The Burning Man, Mr. Wallis and the 'Duke'
Times are a bit grim what with the war and the economy and, well, pick a problem. I thought a bit of fluff might be just the ticket (parking ticket,
First, the picture below looks like a sandy beach that filled a parking space. It's not. It's a space laid out at the "Burning Man," an event held annually around Labor Day where seemingly rational people go for a week to "lose it" in the desert north of Reno.
The "event" draws about 30,000 people a year and is billed as an experiment in community living. You bring everything you need and small communities are set up and people live together in a communal setting. I guess it is sort of an upscale Woodstock, with the attendees driving Range Rovers rather than microbuses.
I received this picture from a person in the industry who prefers to remain unidentified. Seems that once the group passed 10,000, traffic and parking became a problem and new rules were instituted concerning using your cars (you can't once you arrive). I'm not certain whether or not this space was provided by my correspondent, but it certainly was a way to generate a bit of revenue.
By the way, entry to the event costs upwards of $200 a person and goes up the closer to the actual burning itself. Somebody is doing well. If you look very close you can see the "man" in the background -- he sits on the top of the white tower. Interested -- go to www.burningman.com, but I didn't tell you about it.
Now on to more serious matters. The sign below is a representation of a photo taken from the Daily Mail in London. . The sign sits on the side of a parking gate ("barrier" in English). I guess Mole Hole just doesn't have the funding to replace the shaky gate, and from my slight knowledge of English barriers, this is an old one and very hard to repair.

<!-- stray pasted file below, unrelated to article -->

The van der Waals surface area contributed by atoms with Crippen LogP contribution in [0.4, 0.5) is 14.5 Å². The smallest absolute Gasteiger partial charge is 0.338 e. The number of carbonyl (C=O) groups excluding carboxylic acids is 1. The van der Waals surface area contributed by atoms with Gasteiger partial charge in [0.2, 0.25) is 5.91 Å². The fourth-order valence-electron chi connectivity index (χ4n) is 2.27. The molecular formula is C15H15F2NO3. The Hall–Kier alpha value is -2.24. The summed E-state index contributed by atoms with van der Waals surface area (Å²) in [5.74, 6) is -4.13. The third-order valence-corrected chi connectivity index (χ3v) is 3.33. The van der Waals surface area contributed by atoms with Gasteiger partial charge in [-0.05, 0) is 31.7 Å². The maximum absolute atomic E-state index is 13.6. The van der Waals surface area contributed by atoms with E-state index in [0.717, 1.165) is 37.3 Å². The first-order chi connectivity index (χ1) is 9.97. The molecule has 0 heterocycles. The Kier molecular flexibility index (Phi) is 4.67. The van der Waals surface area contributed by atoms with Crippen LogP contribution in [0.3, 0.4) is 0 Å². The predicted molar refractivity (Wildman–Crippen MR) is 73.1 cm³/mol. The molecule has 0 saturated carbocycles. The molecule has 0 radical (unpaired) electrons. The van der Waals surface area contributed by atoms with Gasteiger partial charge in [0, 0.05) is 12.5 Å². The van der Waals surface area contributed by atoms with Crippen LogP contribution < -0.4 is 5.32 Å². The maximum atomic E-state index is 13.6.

This issue of PT is about airports. And frankly airports are having their problems with increased security and lower passenger loads. One that is doing, well, however, is John Wayne Airport in Orange County, CA. I interviewed Scott Hagen, landside manager for the place, and found him, as with most parking folks, engaging and open. (I guess you can call him a parking folk, since he oversees parking, as well as security, concessions, badging, and just about everything that doesn't fly.)
He told me that when he goes to airport executive meetings, people "know" about John Wayne Airport. It is known as an airport for the well to do. It sits in one of the most expensive pieces of real estate on earth and over half of its customers have an average income of over $100K a year.
An interesting fact: While other airports were down after 9/11, John Wayne's passenger count bounced back and 2002 was ahead of 2000. Wow. I guess the reason people make $100K is that they keep right on working through the tough times. Is it breeding, or just the fact that they have to make house payments on $1 million homes?
'Nuff for now -- see you next month.
Late Breaking News!!!
Dispatch from Philadelphia...
The Parking Industry Exhibition was off to a fast start with top rated speakers and a record sized exhibition hall. More than 450 attendees visited 90 plus booths at the fifth annual event held at press time. Pictures and complete details will be found in the May issue of Parking Today.